For the second time in less than four months, a native of Missouri who found fortune in the West and lived an intensely private life in an exclusive oceanfront community has left a multimillion-dollar surprise bequest to the California Community Foundation.
A web of coincidence surrounds the $2.5-million bequest of Newport Beach resident Howard Schurz Mollring, announced last week, and the bequest worth $22 million willed by Barbara Stokes Dewey of Palos Verdes Estates, revealed by the foundation in late November.
Despite the difference in the amounts of the bequests, the gifts are the two largest single donations ever made to the foundation, vice president Jennifer Leonard said.
Although friends and acquaintances of both knew the two were financially comfortable, no one seemed to suspect that their holdings ran into the millions. Mollring, who died of heart disease last April, and Dewey, who died of leukemia last October, had no taste for ostentation and never spoke of their holdings, friends said. (Although Mollring died before Dewey, the foundation only learned of the bequest recently as a lengthy probate neared conclusion.)
Had Not Met
Mollring and Dewey apparently had never met before their deaths last year. Dewey was acquainted with foundation officers but Mollring was not.
The Los Angeles-based community foundation has a $60-million endowment and annually gives an average of about $6 million to a wide array of charitable projects in Southern California, mainly in the areas of arts and humanities, education, environment, health, human services and public affairs.
Mollring, 71, an engineer who worked in the aircraft industry before founding his own business, and Dewey, 72, an administrator at a giant engineering and construction company, began the journey to wealth in the postwar boom that fueled Southern California.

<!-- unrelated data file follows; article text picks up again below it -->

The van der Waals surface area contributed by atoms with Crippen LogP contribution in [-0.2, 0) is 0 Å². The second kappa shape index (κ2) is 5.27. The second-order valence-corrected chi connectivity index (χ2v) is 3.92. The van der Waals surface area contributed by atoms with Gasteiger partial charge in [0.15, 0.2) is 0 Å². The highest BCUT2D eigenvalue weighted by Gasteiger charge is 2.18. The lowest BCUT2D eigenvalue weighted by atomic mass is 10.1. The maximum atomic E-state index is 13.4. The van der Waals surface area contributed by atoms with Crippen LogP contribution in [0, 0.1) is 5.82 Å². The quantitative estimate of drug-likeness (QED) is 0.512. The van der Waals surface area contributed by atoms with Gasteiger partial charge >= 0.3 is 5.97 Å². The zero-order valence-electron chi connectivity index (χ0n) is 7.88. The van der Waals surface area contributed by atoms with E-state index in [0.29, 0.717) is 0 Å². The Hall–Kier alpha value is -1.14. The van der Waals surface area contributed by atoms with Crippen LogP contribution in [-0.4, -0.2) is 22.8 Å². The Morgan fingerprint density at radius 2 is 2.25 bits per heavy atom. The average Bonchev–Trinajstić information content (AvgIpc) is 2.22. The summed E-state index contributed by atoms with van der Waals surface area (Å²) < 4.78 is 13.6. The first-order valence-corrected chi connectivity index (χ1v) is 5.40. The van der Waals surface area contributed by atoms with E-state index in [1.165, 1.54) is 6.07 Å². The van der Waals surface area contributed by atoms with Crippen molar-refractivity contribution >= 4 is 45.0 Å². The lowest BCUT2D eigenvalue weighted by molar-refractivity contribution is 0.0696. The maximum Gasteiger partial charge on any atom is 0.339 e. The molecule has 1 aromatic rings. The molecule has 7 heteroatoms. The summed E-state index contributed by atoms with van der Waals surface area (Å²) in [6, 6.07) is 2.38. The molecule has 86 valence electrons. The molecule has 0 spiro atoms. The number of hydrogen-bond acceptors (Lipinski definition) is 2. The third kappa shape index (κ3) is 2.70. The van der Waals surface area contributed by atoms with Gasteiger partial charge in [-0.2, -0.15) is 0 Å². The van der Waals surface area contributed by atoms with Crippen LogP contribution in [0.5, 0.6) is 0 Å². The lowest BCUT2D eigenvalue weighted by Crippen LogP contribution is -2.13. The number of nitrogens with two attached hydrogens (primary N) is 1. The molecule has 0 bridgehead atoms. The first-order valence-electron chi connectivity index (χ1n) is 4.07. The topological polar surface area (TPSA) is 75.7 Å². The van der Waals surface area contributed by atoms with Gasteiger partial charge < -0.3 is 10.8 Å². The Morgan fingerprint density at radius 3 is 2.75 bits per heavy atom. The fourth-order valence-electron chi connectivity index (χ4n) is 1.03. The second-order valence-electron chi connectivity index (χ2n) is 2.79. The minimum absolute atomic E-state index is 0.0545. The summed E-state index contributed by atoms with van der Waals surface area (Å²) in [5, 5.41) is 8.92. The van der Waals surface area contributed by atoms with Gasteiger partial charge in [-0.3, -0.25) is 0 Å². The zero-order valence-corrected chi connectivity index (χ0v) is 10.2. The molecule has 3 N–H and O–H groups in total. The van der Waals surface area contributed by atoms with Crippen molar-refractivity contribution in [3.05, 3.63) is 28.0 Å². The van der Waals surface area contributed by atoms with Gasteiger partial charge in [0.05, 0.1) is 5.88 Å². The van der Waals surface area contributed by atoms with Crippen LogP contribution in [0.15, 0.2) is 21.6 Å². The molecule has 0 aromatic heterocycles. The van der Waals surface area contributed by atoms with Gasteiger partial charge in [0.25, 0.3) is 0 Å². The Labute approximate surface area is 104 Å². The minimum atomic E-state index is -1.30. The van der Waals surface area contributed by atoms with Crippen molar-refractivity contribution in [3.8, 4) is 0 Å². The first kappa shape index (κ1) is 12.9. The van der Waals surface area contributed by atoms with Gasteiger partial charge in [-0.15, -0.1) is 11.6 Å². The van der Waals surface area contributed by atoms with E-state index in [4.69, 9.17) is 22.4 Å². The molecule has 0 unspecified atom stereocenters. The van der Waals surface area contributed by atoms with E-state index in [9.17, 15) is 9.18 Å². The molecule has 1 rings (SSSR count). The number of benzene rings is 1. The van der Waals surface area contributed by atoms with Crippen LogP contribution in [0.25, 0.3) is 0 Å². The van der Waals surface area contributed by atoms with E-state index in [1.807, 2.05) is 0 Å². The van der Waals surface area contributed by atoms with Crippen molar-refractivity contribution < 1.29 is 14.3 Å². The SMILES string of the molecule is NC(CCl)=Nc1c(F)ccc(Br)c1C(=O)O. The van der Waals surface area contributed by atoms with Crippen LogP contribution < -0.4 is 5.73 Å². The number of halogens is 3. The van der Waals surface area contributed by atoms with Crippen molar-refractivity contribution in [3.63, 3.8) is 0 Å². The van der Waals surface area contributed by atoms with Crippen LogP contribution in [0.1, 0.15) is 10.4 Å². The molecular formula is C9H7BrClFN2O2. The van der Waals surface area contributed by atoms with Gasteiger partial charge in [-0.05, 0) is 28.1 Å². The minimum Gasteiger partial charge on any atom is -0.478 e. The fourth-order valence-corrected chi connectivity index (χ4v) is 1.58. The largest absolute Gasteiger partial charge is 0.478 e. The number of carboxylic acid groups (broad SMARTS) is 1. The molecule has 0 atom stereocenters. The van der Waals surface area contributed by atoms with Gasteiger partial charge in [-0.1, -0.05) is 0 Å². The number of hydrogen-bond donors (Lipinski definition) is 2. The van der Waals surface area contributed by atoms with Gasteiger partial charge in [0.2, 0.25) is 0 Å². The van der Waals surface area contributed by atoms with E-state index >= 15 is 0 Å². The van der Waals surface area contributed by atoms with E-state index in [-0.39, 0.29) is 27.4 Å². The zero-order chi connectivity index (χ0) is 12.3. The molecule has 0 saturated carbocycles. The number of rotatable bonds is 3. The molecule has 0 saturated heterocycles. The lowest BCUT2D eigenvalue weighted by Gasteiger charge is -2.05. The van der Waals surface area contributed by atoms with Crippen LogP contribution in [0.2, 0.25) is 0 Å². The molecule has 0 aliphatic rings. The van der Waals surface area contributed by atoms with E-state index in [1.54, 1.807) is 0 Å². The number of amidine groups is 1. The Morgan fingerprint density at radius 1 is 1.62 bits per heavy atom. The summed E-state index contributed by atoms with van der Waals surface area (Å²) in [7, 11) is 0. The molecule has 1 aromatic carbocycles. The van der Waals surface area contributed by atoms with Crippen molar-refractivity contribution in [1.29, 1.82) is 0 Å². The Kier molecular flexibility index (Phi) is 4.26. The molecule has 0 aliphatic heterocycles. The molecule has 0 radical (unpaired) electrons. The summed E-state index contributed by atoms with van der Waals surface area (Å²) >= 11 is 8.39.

Mollring, born in Kansas City, Mo., founded a hydraulic engineering company and derived most of his money from the sale of that firm about 1970, according to longtime family friend Mary Louise Schwennesen. Dewey, a native of Cameron, Mo., was the beneficiary of a large bequest of stock from Ralph M. Parsons, who founded the Parsons Corp. of Pasadena. She was a trusted aide to Parsons.
While both willed the bulk of their estates to the community foundation, Mollring and Dewey chose different uses for their funds. Dewey's gift, in installments of about $1.1 million over 20 years, was unrestricted. It will more than double the foundation's $20-million endowment in unrestricted funds. Mollring's smaller gift, bequeathed as a lump sum, was earmarked for medical research, and his will stipulates that "no part of the funds be applied for any religious purpose."
"He was a good man but he didn't belong to any established religion," said Schwennesen, the only other beneficiary named in Mollring's will, which bequeathed her $75,000. The will, dated Dec. 9, 1976, directed that his body be cremated "without embalmment or casket" and that his ashes be scattered over the Pacific Ocean from a "suitable airplane" while a "simple memorial service" was held aboard the aircraft. Mollring, a lifelong bachelor, had no survivors.
Schwennesen, a friend of both Mollring and his mother and stepfather who died in the 1960s, said Mollring, an avid reader on scientific topics such as astronomy, had once owned two airplanes and "a couple of boats." But, she added, "In his later years he didn't seem to care to spend that much on himself. I was surprised at how much he had."
According to an inventory of his estate, Mollring, who retired after selling his business, invested widely in tax-free bonds, most with a value of $100,000 or more.